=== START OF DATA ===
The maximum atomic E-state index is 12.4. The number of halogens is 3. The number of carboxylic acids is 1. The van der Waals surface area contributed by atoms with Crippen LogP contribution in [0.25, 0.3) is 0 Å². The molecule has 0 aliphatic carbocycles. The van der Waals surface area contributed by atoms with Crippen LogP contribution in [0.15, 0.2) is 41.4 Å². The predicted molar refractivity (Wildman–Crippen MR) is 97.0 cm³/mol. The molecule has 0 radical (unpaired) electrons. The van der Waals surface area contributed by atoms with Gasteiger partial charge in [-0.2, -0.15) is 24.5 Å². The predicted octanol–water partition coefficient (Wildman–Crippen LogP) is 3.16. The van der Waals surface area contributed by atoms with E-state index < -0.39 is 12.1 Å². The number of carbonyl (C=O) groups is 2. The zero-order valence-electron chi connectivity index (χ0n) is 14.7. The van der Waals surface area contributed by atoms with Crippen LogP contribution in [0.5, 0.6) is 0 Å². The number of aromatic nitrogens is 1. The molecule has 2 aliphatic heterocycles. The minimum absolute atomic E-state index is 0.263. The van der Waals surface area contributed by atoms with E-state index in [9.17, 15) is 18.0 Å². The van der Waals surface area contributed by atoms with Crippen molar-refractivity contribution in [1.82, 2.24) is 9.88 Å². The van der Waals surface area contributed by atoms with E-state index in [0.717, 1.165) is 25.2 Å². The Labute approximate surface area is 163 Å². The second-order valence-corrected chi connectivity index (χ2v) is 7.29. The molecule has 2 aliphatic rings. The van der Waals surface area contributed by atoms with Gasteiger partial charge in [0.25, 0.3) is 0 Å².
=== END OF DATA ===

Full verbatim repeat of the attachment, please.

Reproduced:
The maximum atomic E-state index is 12.4. The number of halogens is 3. The number of carboxylic acids is 1. The van der Waals surface area contributed by atoms with Crippen LogP contribution in [0.25, 0.3) is 0 Å². The molecule has 0 aliphatic carbocycles. The van der Waals surface area contributed by atoms with Crippen LogP contribution in [0.15, 0.2) is 41.4 Å². The predicted molar refractivity (Wildman–Crippen MR) is 97.0 cm³/mol. The molecule has 0 radical (unpaired) electrons. The van der Waals surface area contributed by atoms with Gasteiger partial charge in [-0.2, -0.15) is 24.5 Å². The predicted octanol–water partition coefficient (Wildman–Crippen LogP) is 3.16. The van der Waals surface area contributed by atoms with E-state index < -0.39 is 12.1 Å². The number of carbonyl (C=O) groups is 2. The zero-order valence-electron chi connectivity index (χ0n) is 14.7. The van der Waals surface area contributed by atoms with Crippen LogP contribution in [0.5, 0.6) is 0 Å². The number of aromatic nitrogens is 1. The molecule has 2 aliphatic heterocycles. The minimum absolute atomic E-state index is 0.263. The van der Waals surface area contributed by atoms with E-state index in [9.17, 15) is 18.0 Å². The van der Waals surface area contributed by atoms with Crippen molar-refractivity contribution in [1.82, 2.24) is 9.88 Å². The van der Waals surface area contributed by atoms with E-state index in [0.717, 1.165) is 25.2 Å². The Labute approximate surface area is 163 Å². The second-order valence-corrected chi connectivity index (χ2v) is 7.29. The molecule has 2 aliphatic rings. The van der Waals surface area contributed by atoms with Gasteiger partial charge in [0.25, 0.3) is 0 Å².